3. Prime support included

MadWorld offers personal support from all the guys and gals we might otherwise just know from support emails. I’ve met MadCap staff at other conferences and found them incredibly helpful. They answered any question I threw at them. It felt like free, unlimited access to the proverbial soda fountain. MadWorld’s Hospitality Lounge by comparison is like an open door to the soda factory. I for one plan to bring a couple of crazy projects and indulge… 🙂

4. San Diego in the springtime

Yes, it’s been snowing and raining a lot and in unexpected places, too. But not in San Diego. Not for a looong time, as Jennifer from MadCap reminds us:

So I expect spring to be in full swing by the time we get there. Add to that the Hard Rock Hotel in the Gaslamp Quarter, the world-famous zoo and the beaches, and I start to sound like a tourist ad.

————————–

To sum up, I look forward to MadWorld, a conference with boot camp intensity and summer camp fun!

P.S. I will speak in the tool-agnostic track on cognitive foundations of tech comm:

  • You’d Better Recognize! Pattern Recognition For Technical Communicators, on Mon, 14 April, 11:05 am
  • Addicted to Meaning: Mental Models for Technical Communicators, on Tue, 15 April, 1:30 pm

And I’ll be on board for the round of lightning talks on Tuesday at 10:55.

Update, 10 March: techwhirl lists 5 Reasons to Attend MadWorld 2014, citing a total of 61 pieces of evidence!

Running lightning talks or Pecha Kucha

Lightning talks (or their siblings Pecha Kucha and Ignite talks) can be great fun. They’re basically presentation karaoke: You avoid death by PowerPoint – instead you get the occasional train wreck when the slides get away from the presenter. But usually, the giddiness of information overload in 5 to 7 minutes is very stimulating!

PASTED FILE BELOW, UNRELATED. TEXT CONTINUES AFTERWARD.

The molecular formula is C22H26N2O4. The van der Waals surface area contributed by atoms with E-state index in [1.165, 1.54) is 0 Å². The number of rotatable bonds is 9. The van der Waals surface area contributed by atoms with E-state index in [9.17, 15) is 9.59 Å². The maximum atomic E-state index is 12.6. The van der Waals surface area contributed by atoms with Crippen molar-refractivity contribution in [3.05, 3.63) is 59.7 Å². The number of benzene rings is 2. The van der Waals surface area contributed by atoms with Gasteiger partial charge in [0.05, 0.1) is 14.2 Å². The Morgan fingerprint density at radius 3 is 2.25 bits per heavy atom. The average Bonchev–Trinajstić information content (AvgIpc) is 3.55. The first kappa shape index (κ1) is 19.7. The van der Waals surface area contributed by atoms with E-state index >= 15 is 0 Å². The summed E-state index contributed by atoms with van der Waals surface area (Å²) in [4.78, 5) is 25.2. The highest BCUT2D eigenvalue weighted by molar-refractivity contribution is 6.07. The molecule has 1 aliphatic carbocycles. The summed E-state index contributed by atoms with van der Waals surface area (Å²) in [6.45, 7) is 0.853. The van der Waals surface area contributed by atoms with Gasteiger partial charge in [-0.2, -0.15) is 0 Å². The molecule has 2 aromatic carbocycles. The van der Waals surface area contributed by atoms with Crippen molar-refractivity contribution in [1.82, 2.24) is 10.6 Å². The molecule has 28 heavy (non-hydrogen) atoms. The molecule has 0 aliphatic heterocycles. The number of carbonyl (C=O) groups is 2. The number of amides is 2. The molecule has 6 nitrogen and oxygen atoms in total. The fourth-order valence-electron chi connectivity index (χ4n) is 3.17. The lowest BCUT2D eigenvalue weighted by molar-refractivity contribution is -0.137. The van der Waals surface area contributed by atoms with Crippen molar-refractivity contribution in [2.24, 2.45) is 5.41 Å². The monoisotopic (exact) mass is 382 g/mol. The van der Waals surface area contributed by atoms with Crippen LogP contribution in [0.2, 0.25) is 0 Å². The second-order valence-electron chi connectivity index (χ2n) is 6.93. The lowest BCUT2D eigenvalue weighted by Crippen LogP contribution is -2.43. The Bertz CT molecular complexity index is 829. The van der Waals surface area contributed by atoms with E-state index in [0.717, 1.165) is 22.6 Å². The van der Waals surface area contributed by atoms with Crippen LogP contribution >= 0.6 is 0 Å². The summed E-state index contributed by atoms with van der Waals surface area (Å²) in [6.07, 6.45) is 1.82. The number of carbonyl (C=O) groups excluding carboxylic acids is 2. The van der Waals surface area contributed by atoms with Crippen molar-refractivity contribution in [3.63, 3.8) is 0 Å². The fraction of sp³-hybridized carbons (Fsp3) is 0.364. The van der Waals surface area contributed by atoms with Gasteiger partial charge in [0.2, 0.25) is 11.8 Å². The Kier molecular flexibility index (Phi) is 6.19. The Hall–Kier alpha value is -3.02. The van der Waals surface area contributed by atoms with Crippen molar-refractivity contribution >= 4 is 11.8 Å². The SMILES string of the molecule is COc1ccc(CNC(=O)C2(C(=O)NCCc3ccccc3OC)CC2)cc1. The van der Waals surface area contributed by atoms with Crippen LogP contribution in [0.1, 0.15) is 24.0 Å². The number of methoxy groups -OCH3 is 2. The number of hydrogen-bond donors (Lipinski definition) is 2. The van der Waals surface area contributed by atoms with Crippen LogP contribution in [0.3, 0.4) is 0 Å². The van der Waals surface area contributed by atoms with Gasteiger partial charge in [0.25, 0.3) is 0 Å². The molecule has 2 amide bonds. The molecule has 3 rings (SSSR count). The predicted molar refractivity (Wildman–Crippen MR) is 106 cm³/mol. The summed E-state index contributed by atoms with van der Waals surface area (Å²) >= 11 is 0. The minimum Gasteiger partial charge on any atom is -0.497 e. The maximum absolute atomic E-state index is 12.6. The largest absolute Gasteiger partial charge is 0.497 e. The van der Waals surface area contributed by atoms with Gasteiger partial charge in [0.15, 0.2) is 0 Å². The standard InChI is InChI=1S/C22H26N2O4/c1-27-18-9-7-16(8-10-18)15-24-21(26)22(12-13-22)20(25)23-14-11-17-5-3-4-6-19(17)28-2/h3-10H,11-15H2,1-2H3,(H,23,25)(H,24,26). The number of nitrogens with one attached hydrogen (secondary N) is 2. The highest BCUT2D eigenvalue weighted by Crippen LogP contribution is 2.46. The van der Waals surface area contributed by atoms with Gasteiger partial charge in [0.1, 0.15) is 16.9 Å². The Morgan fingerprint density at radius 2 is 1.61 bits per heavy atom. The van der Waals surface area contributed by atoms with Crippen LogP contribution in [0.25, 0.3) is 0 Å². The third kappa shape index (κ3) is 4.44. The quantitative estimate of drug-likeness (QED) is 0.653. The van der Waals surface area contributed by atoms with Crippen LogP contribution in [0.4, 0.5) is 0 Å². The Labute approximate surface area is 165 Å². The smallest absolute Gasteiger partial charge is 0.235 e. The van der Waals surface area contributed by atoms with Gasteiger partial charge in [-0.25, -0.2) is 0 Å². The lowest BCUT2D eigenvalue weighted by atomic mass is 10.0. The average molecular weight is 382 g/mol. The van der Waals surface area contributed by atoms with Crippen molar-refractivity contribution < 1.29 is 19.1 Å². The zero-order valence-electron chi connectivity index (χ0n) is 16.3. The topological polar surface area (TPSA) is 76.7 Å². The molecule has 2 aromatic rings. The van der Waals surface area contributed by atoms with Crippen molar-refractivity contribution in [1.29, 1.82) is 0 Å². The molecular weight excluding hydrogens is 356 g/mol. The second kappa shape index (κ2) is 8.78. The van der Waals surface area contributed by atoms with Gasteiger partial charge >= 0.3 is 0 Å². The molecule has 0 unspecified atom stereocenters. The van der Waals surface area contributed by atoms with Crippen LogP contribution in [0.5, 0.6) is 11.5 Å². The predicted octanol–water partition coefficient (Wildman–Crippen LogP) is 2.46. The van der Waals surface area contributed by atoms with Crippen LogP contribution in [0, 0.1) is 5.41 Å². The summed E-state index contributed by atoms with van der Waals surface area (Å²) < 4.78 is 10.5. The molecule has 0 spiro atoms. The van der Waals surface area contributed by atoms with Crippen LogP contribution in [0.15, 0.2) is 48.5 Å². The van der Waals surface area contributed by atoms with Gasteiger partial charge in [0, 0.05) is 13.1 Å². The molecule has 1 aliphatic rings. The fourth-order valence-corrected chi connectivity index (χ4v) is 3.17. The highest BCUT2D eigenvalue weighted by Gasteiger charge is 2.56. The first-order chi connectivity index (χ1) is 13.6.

It just takes a little planning to make sure there’s room for the spontaneous energy to emerge. Here’s what makes lightning talks succeed, in my experience:

  • Stick to the timeframe. For example, every speaker gets exactly 5 minutes to show exactly 20 slides where each slide is automated and timed for exactly 15 seconds. (Pecha Kucha uses 20 seconds each.) Now, this sounds a bit counter-intuitive to squeeze hi-energy lightning talkers into a tight format, but scrupulously sticking to it is essential to keep up the energy for the audience. Speakers don’t get to control the slides – which is the imminent danger and spice of every lightning talk! 🙂
  • Figure in a bit of overhead time to explain the concept to the audience and to move from one speaker to the next. So for a 45-minute session, plan 6 talks or 7 at most.
  • Have an MC facilitate the session. He or she explains the format, hands over between speakers and leads the crowd in applause, cheering, jeering, whatever seems appropriate.
  • Curate the content, if necessary. Not every topic lends itself well to the restrictions of a lightning talk. Case studies and project stories of limited complexity usually work very well, as do Top 20 lists.
  • Go for lightning flashes of insight, not totall recall. In my experience, the audience can expect to remember 2 or 3 talks of 7 – and maybe 4 or 5 points that really struck them.
  • Lean on presenters. The one danger of a lightning talk buzzkill is speakers playing it too safe. Their slides look fine, but they only prepare one or two sentences per slide. They manage to deliver that sentence – and then wait 12 seconds for the slide to change. Sitting through that is quite lame for the last 15 slides… It’s difficult to avoid, but it’s more fun for everybody if speakers come with a tightly packed presentation – even if they stumble and then play catch up with the timer… Maybe encourage speakers to max out their topic and wring every last second from it, as if it was the last 5 minutes they ever had to share their enthusiasm.
  • Select a good sequence of talks. This is also a bit difficult to plan, but in general it works best to have speakers with less energy and slides with less “wow” go first and then work up to higher levels of energy and “wow”.
  • Demand the presos before hand. You need them to figure out the sequence and put them all on the same machine, so you can minimise the time between speakers. Some events publish the sequence before hand, others just announce it at the beginning of the session.
  • It’s not a contest. At least I don’t recall any lightning talk round scoring or voting for a winner. Instead, the Olympic sprit rules: “The important thing is not to win, but to take part”. They are more like a show-and-tell in school or like a sing-song round in a bar: Many people take turns, but everybody who contributes is cheered on, if only for valiant efforts.